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Letters to the Editor - October 2001

Dear Andrew,

In the February issue of "Buzzing" I read that it is your intention to step down as Editor, writer, layout crew, distributor, Internet site manager, maid-of-all work, etc [have I omitted anything?] at the end of this year.

As someone who has been there, done that, played that game, rode the donkey and bought the video, I am well acquainted with what involves editing, publishing, etc. as regards club activities.  Although six years for the VMBC in its infancy, followed immediately by seven years with our YANKEE Chapter of the Antique Motorcycle Club of America, were great learning experiences, each in its turn tended toward becoming a regular job.

You need have no regrets.  Although there are other members who have done and continue to do their share, you have made the greatest contribution to the NACC, and I am sure there was some sacrifice of personal wants and desires on your part.  It is now time for others to step up and continue the pattern you have established.  If that sounds a bit oratorical, nevertheless, it is all true.

I'm sure you have taken enough pats on the back and "Great work, old fellow, keep up the good work" compliments to fill a bushel basket.  If not, it has not been because you didn't deserve it.

I have made new and lasting friendships.  Had it not been for your tip (about six years ago) that Sarah Gamble had started the New Zealand Classic Scooter Club, of which I am now an Associate Member, I would not be in periodic e-mail contact as well as regular snail-mail with her and her husband.  They now have about 30 scooters, and I think no two are alike.  She is no longer involved as editor of the NZCSC's quarterly newsletter/magazine, but I believe she still keeps a finger in the pie.

My VéloSoleX interests brought me Dave Beare and also John Redding, and although I have not heard from him lately, Les Wright of the Yorkshire Section used to telephone me quite often.  He sent me several copies of "The Old Bike Mart", and for a while we had a splash of correspondence.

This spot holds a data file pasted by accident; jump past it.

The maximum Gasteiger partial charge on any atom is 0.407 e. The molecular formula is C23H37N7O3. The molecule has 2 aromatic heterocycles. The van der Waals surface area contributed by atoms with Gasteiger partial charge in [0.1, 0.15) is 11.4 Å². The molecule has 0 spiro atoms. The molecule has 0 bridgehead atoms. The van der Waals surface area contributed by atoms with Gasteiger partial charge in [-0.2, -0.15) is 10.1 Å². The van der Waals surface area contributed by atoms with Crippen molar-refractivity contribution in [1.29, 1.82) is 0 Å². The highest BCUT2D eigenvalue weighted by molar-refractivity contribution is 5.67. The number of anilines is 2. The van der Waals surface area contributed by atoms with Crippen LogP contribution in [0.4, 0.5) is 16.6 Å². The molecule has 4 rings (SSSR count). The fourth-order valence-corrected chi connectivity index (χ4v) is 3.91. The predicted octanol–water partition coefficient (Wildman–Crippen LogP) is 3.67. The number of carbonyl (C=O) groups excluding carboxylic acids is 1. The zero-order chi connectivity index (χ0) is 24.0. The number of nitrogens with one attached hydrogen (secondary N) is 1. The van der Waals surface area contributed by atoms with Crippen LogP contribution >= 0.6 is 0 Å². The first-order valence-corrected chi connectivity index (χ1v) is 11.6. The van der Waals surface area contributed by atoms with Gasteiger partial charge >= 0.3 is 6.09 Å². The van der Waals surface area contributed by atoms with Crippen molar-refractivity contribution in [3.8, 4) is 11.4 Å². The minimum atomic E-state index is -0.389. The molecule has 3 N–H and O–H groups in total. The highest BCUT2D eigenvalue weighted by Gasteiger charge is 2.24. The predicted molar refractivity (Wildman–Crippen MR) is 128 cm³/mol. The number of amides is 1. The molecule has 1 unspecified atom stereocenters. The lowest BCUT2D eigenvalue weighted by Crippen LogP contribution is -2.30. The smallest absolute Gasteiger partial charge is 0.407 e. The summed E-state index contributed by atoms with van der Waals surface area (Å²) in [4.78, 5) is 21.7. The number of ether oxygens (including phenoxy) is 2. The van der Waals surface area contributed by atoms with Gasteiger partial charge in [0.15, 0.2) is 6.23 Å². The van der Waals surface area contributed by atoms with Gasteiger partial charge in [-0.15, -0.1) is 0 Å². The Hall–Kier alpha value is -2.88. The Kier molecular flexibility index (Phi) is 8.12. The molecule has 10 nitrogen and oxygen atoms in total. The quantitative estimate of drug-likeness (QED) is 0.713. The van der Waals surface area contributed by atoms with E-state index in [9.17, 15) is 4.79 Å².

Please accept my personal thanks for what you have done to make the NACC what it is today, and many thanks for all the help you have extended to me.  I am sure you will enjoy your "retirement".

Best regards, as always,
Fred Hirsch

Dear Andrew,

With reference to the article on the SIM by George Smith: Mr John Louis is certainly still about and is the current manager of Ipswich Speedway-one of the three speedway venues still operating in the East of England.  His son, Chris, is the team captain and maybe he was taught to ride on a SIM.

Yours Faithfully,
Ron Grimmer

Dear Andrew,

May I take this opportunity to thank both Keith Flood and Tony Hammond for organising an excellent run at Wetheringsett on 2nd September?  Many thanks go, also, to their respective wives for their hospitality and for providing a tasty ploughman's lunch for us.

I'm sure that I speak for all the riders when I say that a great day was enjoyed by all.  This was despite yours truly 'four-stroking' around the entire course (for those unfamiliar with the term, an unhealthy activity is NOT being referred to here).  Finally, Andrew, may I thank David Evans and Mark 'Danny' Daniels for attempting to enlighten me regarding the workings of the contraption that you were riding!